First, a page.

There are times when health policy makers may need to look at revising recommendations by weighing the costs and benefits of treating various diseases. The University of Pittsburgh and the Centers for Disease Control have created a report showing a cost-effectiveness analysis of vaccinating adults with the new pneumonia vaccine.
Yale researcher, Dr. Eugene Shapiro, apparently agrees with the study’s results. Children in the U.S. have supposedly been administered with the neumococcal conjugate vaccine since 2000. Though the government has indeed endorsed the use of the new vaccine in adults, the older version dubbed pneumococcal polysaccharide vaccine is still being utilized widely, says Shapiro.
“This new study may aid policy makers who must review and decide whether to change the current recommendations for vaccinating adults against this common serious kind of infection,” expressed Dr. Eugene Shapiro, professor of pediatrics, epidemiology and public health, and investigative medicine. “Cost-effectiveness studies allow experts to assess the costs and benefits of different strategies and decide what strategy is best for preventing or treating a disease.”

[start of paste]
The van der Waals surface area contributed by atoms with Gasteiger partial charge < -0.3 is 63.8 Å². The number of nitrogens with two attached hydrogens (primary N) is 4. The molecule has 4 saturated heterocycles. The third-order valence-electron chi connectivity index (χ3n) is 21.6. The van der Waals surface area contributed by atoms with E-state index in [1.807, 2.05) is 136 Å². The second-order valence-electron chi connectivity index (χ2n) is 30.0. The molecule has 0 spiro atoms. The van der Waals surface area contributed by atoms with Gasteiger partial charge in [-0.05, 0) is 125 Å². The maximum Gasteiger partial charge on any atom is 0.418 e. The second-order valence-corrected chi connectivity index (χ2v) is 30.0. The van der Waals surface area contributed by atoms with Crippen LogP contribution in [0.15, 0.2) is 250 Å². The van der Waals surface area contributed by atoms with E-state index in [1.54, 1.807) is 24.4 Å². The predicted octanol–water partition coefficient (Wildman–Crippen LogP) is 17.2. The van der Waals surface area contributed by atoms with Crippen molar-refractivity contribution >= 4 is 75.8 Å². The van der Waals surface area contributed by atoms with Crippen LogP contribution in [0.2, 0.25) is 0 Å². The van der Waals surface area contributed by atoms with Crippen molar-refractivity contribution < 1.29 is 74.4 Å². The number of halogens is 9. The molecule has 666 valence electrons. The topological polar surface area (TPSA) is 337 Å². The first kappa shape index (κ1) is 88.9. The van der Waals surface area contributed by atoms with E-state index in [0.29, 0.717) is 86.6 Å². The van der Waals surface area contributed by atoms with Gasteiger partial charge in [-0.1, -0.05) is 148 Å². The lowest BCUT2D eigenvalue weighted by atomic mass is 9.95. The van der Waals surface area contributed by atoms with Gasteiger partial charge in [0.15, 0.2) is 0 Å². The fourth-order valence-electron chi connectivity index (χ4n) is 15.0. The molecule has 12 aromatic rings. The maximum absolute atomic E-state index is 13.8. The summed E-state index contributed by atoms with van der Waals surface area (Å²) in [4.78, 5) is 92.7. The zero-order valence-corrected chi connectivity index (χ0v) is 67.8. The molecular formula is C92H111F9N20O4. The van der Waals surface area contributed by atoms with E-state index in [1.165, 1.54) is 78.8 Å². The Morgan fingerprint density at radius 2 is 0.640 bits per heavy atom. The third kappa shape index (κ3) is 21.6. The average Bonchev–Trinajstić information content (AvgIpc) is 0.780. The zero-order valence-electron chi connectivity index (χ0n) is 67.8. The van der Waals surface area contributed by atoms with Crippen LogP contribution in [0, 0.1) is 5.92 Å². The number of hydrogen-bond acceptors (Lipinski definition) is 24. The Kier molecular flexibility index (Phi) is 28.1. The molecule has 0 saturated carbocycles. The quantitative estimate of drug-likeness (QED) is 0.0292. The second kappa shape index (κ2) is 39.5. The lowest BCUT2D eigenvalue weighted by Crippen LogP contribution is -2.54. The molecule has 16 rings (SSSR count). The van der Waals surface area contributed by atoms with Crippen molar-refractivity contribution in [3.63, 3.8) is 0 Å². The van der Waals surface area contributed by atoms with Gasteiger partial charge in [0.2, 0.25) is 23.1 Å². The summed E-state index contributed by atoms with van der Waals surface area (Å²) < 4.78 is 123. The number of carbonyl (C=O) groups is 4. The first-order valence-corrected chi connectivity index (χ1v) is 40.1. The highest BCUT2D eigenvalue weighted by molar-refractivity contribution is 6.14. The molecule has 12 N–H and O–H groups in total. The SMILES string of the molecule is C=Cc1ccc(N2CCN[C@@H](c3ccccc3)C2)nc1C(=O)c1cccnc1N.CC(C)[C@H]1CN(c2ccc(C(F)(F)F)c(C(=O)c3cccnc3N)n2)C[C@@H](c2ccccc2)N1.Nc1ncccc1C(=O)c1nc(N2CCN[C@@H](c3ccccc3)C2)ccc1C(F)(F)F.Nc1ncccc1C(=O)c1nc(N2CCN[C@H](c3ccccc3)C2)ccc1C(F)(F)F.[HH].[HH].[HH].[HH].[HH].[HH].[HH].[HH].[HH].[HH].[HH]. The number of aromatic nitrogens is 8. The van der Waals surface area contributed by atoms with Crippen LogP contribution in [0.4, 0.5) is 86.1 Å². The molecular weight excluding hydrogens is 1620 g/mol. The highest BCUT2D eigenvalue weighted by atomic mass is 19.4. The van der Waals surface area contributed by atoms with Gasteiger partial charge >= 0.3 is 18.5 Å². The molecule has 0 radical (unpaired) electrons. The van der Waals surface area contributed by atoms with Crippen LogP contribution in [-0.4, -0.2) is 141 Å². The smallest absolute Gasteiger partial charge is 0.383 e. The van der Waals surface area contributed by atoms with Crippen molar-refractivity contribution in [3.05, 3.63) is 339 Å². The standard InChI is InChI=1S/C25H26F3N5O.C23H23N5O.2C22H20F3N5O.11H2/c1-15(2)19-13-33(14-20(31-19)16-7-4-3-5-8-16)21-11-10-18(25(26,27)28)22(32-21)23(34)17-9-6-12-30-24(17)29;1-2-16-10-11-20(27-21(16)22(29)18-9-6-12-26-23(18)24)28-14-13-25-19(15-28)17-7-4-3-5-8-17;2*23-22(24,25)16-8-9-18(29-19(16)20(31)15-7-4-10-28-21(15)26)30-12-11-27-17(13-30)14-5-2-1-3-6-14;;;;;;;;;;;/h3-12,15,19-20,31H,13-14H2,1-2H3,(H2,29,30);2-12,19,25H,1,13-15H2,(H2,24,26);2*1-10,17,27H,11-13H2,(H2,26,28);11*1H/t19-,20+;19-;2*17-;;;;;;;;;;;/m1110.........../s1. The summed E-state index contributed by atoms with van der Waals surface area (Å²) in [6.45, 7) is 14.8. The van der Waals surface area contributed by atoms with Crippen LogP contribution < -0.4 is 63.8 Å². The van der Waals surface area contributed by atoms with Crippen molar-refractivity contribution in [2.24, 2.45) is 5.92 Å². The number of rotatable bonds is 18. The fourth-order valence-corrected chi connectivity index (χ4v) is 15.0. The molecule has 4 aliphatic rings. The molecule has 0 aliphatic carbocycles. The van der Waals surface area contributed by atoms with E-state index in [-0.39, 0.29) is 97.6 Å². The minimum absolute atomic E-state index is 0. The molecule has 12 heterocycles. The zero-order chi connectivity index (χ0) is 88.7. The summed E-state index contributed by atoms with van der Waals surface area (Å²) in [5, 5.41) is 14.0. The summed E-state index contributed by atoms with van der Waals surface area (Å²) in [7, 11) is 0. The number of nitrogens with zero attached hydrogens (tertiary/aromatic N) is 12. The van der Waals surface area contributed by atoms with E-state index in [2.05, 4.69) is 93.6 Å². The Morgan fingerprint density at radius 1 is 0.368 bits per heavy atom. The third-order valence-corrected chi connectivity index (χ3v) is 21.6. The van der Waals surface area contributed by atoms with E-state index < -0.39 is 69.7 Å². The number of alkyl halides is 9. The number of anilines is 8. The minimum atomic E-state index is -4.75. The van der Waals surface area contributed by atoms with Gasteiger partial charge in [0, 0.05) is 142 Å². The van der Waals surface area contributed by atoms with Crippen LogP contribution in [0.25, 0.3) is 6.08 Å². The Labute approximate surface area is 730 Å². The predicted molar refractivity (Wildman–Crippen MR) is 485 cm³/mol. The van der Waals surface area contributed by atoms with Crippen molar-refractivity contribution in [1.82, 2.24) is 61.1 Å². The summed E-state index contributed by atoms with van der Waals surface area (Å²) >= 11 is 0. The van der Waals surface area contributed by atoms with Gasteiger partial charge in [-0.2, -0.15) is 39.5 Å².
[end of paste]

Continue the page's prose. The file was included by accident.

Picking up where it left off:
The cost-effectiveness of 13-valent pneumococcal conjugate vaccine (PCV13) compared with 23-valent pneumococcal polysaccharide vaccine (PPSV23) in U.S. adults was the object of study. Accordingly, the results appear to side with the idea that substituting the new conjugate pneumococcal vaccine for routine vaccine of adults could be more viable that usage of pneumococcal polysaccharide vaccine.
The study determining the cost-effectives of the new pneumonia vaccine for adults appears in the current issue of JAMA.